The game’s open world sections take place on Manhattan Island, populated by Lego people and vehicles. Notable Marvel structures like S.H.I.E.L.D’s heli-carrier, Stark Towers, and even the Marvel Comics offices (one of the more surreal side missions) dot the landscape. These areas are full of collectable golden bricks and unlockable vehicles and heroes, found by solving puzzles using your powers, or by helping out citizens on mini-missions (that come with a rather helpful chain of markers leading to the object). The game’s main missions are multi-stage arenas, often littered with collectable items, such as mini-kits and an accident-prone and distressed Stan Lee. Side missions are much shorter self-contained stories, narrated by the self-parody Deadpool. There’s plenty to do in the game, and it doesn’t seem to fall short in terms of content compared to something like Scribblenauts‘ DC comic entry.
It should be noted that it’s not possible to get a Game Over here. Death results in your character shattering and losing some Lego bits then immediately respawning (allowing you to salvage some of your lost money). Respawn time is fast, and you mostly respawn in a safe place, but occasionally the game will get caught in a loop when you fall where you continuously respawn on the edge and slip off, or get stuck. Fortunately, you can usually get around this by moving to the next area, or just by leaping about; I didn’t have to restart due to this. In addition, you don’t lose money for a character’s death unless you’re controlling them, so friendly fire is only an issue in multiplayer if you’re going to maximum money.
It’s not a hard game by any means. Most puzzles are simple and straightforward, and missions always give you prompts as to which character is necessary for each obstacle. The boss fights are quite fun and tend to be varied in terms of events and strategy, though some patterns repeat over time. Again, they’re not hard, but it’s pretty fun to drop a crate on Juggernaut’s head or freeze him in a block of ice.
The voice acting and the music deserve special credit in this game, for capturing the grandiose and silly world you’re playing in and for generally being high quality. Nolan North as Deadpool is a given and is played as you would expect. In addition, Stan Lee makes an appearance, but that’s no surprise given his overzealous talent for self-promotion.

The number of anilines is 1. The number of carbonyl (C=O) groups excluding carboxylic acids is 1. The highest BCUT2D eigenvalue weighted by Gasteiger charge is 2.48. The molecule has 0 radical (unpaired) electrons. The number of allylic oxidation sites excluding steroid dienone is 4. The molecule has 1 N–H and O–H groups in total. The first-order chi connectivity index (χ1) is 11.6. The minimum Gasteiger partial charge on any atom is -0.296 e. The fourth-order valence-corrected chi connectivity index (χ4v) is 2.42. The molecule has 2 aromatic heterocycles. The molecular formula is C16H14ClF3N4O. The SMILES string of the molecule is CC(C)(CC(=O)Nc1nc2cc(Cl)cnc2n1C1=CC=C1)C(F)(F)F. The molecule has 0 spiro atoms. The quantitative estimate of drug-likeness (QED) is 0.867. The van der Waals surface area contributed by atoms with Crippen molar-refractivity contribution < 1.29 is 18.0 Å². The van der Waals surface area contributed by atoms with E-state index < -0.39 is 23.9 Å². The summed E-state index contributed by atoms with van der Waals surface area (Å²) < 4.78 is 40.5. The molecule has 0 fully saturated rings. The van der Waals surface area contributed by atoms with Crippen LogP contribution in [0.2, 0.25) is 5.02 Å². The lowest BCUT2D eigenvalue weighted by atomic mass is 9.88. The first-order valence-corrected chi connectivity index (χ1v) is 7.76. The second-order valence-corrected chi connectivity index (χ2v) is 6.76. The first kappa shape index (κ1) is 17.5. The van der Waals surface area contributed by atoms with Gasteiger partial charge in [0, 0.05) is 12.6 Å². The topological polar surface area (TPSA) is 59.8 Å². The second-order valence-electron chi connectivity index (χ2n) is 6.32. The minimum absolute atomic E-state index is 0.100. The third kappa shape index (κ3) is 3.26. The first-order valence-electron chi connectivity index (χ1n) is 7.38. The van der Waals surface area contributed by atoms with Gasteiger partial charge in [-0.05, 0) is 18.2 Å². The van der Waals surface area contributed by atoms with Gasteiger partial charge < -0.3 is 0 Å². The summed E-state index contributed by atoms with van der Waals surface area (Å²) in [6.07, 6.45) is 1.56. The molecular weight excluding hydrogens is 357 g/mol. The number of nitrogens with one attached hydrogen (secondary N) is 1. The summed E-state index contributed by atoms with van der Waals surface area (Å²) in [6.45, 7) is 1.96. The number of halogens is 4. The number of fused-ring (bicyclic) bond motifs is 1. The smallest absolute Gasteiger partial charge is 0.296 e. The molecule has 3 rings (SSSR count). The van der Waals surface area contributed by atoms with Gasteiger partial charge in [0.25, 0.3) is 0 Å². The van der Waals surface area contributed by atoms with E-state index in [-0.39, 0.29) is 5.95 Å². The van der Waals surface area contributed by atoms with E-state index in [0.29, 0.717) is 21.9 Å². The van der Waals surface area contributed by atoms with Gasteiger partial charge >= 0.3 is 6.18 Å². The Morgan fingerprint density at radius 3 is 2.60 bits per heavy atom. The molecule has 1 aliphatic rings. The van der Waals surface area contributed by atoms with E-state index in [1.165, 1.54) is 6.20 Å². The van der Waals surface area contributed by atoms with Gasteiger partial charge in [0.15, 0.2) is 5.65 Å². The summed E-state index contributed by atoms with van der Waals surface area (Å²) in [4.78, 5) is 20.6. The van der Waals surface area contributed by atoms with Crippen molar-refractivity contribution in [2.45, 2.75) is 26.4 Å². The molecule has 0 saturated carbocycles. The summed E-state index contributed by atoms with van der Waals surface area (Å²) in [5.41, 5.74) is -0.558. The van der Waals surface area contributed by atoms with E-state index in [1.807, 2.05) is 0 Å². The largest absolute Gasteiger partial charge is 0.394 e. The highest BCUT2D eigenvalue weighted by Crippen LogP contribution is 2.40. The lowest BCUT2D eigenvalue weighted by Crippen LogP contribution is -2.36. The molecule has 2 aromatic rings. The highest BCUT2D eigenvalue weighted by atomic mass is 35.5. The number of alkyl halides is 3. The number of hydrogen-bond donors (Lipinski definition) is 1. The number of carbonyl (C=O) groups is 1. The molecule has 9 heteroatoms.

The game also has a two-player co-op function, allowing each player to control one character, and switch to any inactive members of the roster. It’s about as fun to play as single-player, and goes somewhat faster with two people coordinating, but it also becomes more confusing. The split-screen tries to be fluid when players move apart, but becomes inconsistent in its comic-panel structure and makes it hard to gauge perspective when dealing with complex movement or puzzles. Being unable to switch to taken characters sometimes locks you in and throws you off, though free-play allows you to switch at any time by holding Y and allows duplicates, so it’s mostly in actual missions.
There are a few notable issues with the gameplay that can easily disrupt the game, beyond what’s mentioned. The camera moves into a largely fixed position whenever you enter a mission and this results in some unfair deaths due to perspective. I also encountered issues with the in-game scripted events, where you can be attacked during sequences (though you don’t seem to suffer damage), and one case where I broke a boss and forced a restart. While decidedly minor, these did affect my enjoyability.
This might be a good game to play with your kids. If not, let them play it, and play it yourself when they’re asleep. You’ll probably get more of the jokes than they do (and they might like the more inane ones).